MEDFORD, Ore. — Matt Sekreta has been blessed with the gift of a great big gourd.
“It was growing ten inches a day," Sekreta said. "I pollinated the gourd July 15th and it stopped growing August 26th, so we’re looking at 35, 40 days growth to get this big.”
Sekreta is a member of the Great Pumpkin Commonwealth, an organization that thrives on the growing of perilously plump pumpkins, gigantic gourds, whopping watermelons and substantial squash. Now, after entering his particularly impressive gourd in a competition at Bauman Farms between Salem and Portland, Sekreta has won some serious bragging rights.
Over the weekend, Sekreta won the "Long Gourd" competition, with his tremendous vegetable measuring 142.5 inches — shattering the previous state record.
While Sekreta makes his living at Superior Carpet in Phoenix, he says that he and his co-workers like to spend their spare time growing these glorious gourds. The hobby isn't exclusive to gourds, either — Sekreta said that he grew a pumpkin last year weighing 556 pounds.
With his gourd, Sekreta is nearly up there with the titans. The standing world record for a long gourd is 149.5 inches (according to the Great Pumpkin Collective), set by Alan Eaton in 2015.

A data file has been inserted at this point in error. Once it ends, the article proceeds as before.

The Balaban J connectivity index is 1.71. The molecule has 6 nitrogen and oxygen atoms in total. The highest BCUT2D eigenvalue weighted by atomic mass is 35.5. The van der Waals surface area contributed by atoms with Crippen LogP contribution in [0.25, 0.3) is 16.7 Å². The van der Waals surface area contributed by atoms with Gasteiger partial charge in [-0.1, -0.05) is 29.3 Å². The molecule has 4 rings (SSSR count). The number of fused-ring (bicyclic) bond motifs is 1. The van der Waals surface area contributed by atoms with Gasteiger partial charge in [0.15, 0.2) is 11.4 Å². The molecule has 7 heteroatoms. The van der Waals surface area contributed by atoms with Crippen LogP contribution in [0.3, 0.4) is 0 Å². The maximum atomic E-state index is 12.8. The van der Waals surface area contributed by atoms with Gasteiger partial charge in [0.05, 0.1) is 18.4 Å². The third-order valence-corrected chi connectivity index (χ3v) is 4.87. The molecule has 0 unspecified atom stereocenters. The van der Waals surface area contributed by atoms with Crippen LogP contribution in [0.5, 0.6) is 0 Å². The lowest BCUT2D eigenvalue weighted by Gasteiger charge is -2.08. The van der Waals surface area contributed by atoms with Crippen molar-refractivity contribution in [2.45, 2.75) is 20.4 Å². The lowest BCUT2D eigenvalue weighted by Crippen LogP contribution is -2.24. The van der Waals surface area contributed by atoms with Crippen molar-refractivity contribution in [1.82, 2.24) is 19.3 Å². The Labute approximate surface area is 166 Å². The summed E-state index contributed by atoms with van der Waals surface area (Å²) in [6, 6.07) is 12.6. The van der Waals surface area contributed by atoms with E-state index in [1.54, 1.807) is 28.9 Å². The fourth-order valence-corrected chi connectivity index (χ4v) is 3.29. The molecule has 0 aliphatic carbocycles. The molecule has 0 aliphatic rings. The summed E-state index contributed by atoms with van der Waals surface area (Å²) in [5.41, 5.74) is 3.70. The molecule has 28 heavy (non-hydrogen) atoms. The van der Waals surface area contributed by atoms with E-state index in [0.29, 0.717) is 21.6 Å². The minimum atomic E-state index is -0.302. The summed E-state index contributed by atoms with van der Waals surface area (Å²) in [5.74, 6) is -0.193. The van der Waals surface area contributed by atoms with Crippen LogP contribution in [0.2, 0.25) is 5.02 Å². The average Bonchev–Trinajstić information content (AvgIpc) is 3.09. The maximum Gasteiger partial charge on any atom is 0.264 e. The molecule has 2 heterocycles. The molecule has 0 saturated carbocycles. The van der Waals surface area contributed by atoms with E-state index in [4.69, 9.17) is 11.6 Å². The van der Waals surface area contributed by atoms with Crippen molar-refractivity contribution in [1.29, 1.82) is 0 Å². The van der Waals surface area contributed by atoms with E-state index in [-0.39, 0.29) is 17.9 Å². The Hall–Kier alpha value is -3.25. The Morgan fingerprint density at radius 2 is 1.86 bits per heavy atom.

“It takes a lot of determination and time and luck — and a lot of water. This gourd here was drinking 250 to 300 gallons of water a day, so it takes a lot of effort, a lot of time, but it’s well worth the effort,” Sekreta said.
Sekreta said that he'll be taking his record-breaking gourd to the Phoenix High School Homecoming Parade on Wednesday. Then, on Friday, he'll take it over to his dad's retirement community in order to share the victory.
“It’s something that my dad and I connect on . . . we don’t talk about much other than 'how’s your gourd, how’s your family, how’s work,'" Sekreta said. "And so, it’s really something we have in common, that he enjoys. He’s proud of me, and I’m very excited because it connects me with many people, especially his friends at Fountain Plaza.”
Sekreta will also bring with him some smaller gourds and pumpkins to help the retirement community decorate for the Fall season.